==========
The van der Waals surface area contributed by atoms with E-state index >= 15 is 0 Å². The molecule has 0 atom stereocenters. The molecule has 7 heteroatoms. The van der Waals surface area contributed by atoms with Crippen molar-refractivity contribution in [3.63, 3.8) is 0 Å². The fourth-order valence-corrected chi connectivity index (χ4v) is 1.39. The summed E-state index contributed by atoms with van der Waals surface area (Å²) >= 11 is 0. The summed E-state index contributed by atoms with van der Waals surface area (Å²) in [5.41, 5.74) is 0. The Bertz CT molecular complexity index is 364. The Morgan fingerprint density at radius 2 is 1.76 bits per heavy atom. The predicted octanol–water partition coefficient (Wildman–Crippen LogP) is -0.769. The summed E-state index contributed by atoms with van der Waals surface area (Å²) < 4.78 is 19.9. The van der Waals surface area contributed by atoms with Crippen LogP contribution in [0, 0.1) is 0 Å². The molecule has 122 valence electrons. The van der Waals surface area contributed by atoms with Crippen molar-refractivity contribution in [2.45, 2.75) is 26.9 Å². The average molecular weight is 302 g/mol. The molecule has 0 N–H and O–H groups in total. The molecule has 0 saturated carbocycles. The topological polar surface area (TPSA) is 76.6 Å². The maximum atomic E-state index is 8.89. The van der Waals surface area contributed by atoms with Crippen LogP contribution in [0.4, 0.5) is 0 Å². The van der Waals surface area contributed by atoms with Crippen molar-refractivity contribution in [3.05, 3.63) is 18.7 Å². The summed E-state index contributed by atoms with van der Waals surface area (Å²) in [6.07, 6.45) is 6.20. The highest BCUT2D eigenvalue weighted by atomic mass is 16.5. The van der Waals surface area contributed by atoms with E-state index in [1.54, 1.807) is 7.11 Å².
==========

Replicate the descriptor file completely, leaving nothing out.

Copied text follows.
The van der Waals surface area contributed by atoms with E-state index >= 15 is 0 Å². The molecule has 0 atom stereocenters. The molecule has 7 heteroatoms. The van der Waals surface area contributed by atoms with Crippen molar-refractivity contribution in [3.63, 3.8) is 0 Å². The fourth-order valence-corrected chi connectivity index (χ4v) is 1.39. The summed E-state index contributed by atoms with van der Waals surface area (Å²) >= 11 is 0. The summed E-state index contributed by atoms with van der Waals surface area (Å²) in [5.41, 5.74) is 0. The Bertz CT molecular complexity index is 364. The Morgan fingerprint density at radius 2 is 1.76 bits per heavy atom. The predicted octanol–water partition coefficient (Wildman–Crippen LogP) is -0.769. The summed E-state index contributed by atoms with van der Waals surface area (Å²) < 4.78 is 19.9. The van der Waals surface area contributed by atoms with Crippen LogP contribution in [0, 0.1) is 0 Å². The molecule has 122 valence electrons. The van der Waals surface area contributed by atoms with Crippen molar-refractivity contribution in [2.45, 2.75) is 26.9 Å². The average molecular weight is 302 g/mol. The molecule has 0 N–H and O–H groups in total. The molecule has 0 saturated carbocycles. The topological polar surface area (TPSA) is 76.6 Å². The maximum atomic E-state index is 8.89. The van der Waals surface area contributed by atoms with Crippen LogP contribution in [0.4, 0.5) is 0 Å². The van der Waals surface area contributed by atoms with Crippen molar-refractivity contribution in [3.05, 3.63) is 18.7 Å². The summed E-state index contributed by atoms with van der Waals surface area (Å²) in [6.07, 6.45) is 6.20. The highest BCUT2D eigenvalue weighted by atomic mass is 16.5. The van der Waals surface area contributed by atoms with E-state index in [1.54, 1.807) is 7.11 Å².